Finding the Cranes in the Patki-natawawi

By Jack Phillips

During a spring sandhill crane expedition to Nebraska’s central Platte Valley, my sons and I took a side trip to an oak canyon on a sunny afternoon. The canyon is more than a hundred miles from the major crane staging and roosting areas along the Platte River and well outside the main migratory flyway. The sun compelled me (after checking for rattlers) to lie down on a pile of winter-blown leaves, now warm and dry. I dosed off as my boys hiked and climbed and looked for sunning reptiles. I was soon startled by a chorus of kwonk-rattles. Through the bare canopy, cranes appeared against the pale March sky.

Keeping Grass as Grass: The Avoided Rangeland Conversion Project

By Anne Stine

I’m new to Nebraska and the Plains states in general. As an East Coaster, my native landscape includes broadleaf forests and nasty drivers. I moved to Nebraska last June for the Claire M. Hubbard Young Leaders in Conservation Fellowship program with The Nature Conservancy. I’ve since been exploring the prairie, learning the dynamics of this wide-open place. It did not take long for me to throw myself into the beauty of the Great Plains and its native plants and animals, particularly pollinators… but I picked a tough time to join the fan club.

Reintroducing an Endangered Species Is Complicated

By Joe Duff

The Idea

Maybe all projects start out with a simple idea like a single stem of a sapling tree. As they grow, however, branches sprout in every direction and they quickly become far more complex.

In our case, the simple idea was to teach endangered whooping cranes how to migrate. We wanted to replicate what they would have normally learned from their parents had they not been wiped out in the eastern flyway in the 1800s. We wanted to teach them the route that was passed from one generation to the next for millennia but lost when the last bird to use it died.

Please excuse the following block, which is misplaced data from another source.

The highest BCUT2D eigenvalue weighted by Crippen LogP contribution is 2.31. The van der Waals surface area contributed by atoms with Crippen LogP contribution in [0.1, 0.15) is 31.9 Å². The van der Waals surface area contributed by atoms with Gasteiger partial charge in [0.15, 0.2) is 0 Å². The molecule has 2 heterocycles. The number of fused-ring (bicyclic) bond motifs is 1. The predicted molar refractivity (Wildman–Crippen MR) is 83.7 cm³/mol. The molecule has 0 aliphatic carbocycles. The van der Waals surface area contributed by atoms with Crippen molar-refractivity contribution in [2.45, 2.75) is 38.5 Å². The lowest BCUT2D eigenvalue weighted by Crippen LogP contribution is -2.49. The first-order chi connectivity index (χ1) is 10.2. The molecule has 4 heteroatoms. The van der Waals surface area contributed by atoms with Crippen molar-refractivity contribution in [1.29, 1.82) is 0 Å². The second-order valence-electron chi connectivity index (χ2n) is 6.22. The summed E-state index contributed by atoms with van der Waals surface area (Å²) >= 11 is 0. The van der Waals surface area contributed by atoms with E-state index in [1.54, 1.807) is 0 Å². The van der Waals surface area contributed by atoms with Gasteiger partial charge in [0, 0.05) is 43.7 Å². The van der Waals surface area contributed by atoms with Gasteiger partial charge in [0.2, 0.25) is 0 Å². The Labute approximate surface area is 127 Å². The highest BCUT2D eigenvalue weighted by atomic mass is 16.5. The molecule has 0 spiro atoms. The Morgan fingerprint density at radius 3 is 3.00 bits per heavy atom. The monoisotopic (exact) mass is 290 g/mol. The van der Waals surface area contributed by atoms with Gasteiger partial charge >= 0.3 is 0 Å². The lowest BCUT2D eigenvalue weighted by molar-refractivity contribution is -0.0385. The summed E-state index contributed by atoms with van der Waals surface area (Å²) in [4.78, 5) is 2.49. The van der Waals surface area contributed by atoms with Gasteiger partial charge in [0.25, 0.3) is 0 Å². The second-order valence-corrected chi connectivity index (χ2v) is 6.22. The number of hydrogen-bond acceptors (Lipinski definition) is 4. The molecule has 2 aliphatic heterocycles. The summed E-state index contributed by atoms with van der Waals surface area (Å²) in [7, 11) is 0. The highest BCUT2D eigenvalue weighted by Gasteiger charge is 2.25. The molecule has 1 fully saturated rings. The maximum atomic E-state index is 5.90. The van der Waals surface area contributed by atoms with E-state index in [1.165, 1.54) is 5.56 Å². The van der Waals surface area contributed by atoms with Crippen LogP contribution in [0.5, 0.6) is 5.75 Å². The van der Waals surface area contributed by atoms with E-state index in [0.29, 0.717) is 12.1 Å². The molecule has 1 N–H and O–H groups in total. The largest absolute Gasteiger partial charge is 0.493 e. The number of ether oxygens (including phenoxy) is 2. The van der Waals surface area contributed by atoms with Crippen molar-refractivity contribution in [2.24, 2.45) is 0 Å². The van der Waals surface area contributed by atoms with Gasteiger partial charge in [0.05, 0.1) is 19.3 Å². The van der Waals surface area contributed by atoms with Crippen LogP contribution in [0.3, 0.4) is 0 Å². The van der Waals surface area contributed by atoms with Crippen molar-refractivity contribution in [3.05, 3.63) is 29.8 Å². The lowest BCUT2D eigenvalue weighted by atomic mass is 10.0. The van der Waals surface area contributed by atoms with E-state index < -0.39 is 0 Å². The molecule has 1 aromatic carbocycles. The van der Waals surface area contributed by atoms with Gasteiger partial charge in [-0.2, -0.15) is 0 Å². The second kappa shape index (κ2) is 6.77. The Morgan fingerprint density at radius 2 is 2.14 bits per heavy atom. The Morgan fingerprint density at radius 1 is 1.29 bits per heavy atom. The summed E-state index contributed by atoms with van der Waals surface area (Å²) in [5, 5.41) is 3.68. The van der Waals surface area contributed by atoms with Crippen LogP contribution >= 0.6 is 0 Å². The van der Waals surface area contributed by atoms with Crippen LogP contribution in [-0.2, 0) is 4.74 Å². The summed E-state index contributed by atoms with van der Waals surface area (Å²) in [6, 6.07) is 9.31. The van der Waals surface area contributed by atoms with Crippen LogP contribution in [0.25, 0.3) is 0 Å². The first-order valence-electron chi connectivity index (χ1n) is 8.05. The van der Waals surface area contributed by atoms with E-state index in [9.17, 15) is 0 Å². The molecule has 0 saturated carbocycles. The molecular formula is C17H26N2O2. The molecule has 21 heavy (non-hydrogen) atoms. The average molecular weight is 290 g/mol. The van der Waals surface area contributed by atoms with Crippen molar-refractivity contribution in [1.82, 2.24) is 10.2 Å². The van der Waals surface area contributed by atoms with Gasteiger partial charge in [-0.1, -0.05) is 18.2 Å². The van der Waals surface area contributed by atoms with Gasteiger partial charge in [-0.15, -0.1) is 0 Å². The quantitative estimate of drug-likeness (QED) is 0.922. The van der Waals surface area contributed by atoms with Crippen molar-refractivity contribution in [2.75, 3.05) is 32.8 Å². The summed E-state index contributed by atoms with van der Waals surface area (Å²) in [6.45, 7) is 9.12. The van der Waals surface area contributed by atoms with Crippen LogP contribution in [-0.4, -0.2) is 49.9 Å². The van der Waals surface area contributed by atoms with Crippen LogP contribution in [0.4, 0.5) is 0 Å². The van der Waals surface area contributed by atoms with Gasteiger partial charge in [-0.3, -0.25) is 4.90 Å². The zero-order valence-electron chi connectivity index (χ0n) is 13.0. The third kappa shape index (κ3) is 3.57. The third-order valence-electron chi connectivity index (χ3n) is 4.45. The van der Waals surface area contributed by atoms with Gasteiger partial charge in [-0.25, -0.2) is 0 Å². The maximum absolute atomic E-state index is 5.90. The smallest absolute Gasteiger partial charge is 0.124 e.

As that stem of an idea grew, it soon began to divide into its various branches, all part of the same tree but requiring the participation of the nine agencies and organizations that now comprise the Whooping Crane Eastern Partnership.

A Guide to Central Nebraska

Welcome to Nebraska! While you are in the area for the sandhill crane migration, you may find yourself with some free time between viewings. We invite you to explore all the adventures our state has to offer. The attractions listed here are a sampling of the many opportunities available to enrich your experience in central Nebraska. For more detailed information about events, attractions, outdoor recreation, places to stay and more, go to www.visitnebraska.com.

It's Show Time!

By Jeff Oates

Like gray smoke in the wind, the sandhill cranes come as they have for thousands of years to this incomparable stretch of the Platte River in south-central Nebraska—more than half a million in all, concentrating here like no other place in the world. An estimated 90 percent of the mid-continent population of sandhill cranes gathers here every spring to rest, feed and display some of the most developed social behaviors known to nature. As individuals, pairs and family groups, the cranes will spend three to four weeks staging along the Platte River before pushing on to their nesting grounds in the north. Some will travel distances greater than 5,000 miles, from Mexico in the south to as far north as Siberia.

To Kill a Mountain Lion

By Paul A. Johnsgard

In the late 1980s, to celebrate my survival of a serious heart attack, my older brother Keith suggested to me that we go to Africa on a photo safari, something both of us had dreamed of doing for much of our lives but had never acted on. Although my own primary interest was birding and his was in climbing Mt. Kenya, we both especially looked forward to seeing such wonderful megafauna as elephants, cheetahs and lions. We spent a good deal of time watching a lion pride on the Serengeti and were greatly impressed by the bravery of young Maasai men, who spent the daylight hours guarding their cattle from lion attacks armed only with a spear. Indeed, the ultimate and sometimes fatal bravery test of a Maasai warrior is to kill a lion with nothing more than his spear.

Immigration in Nebraska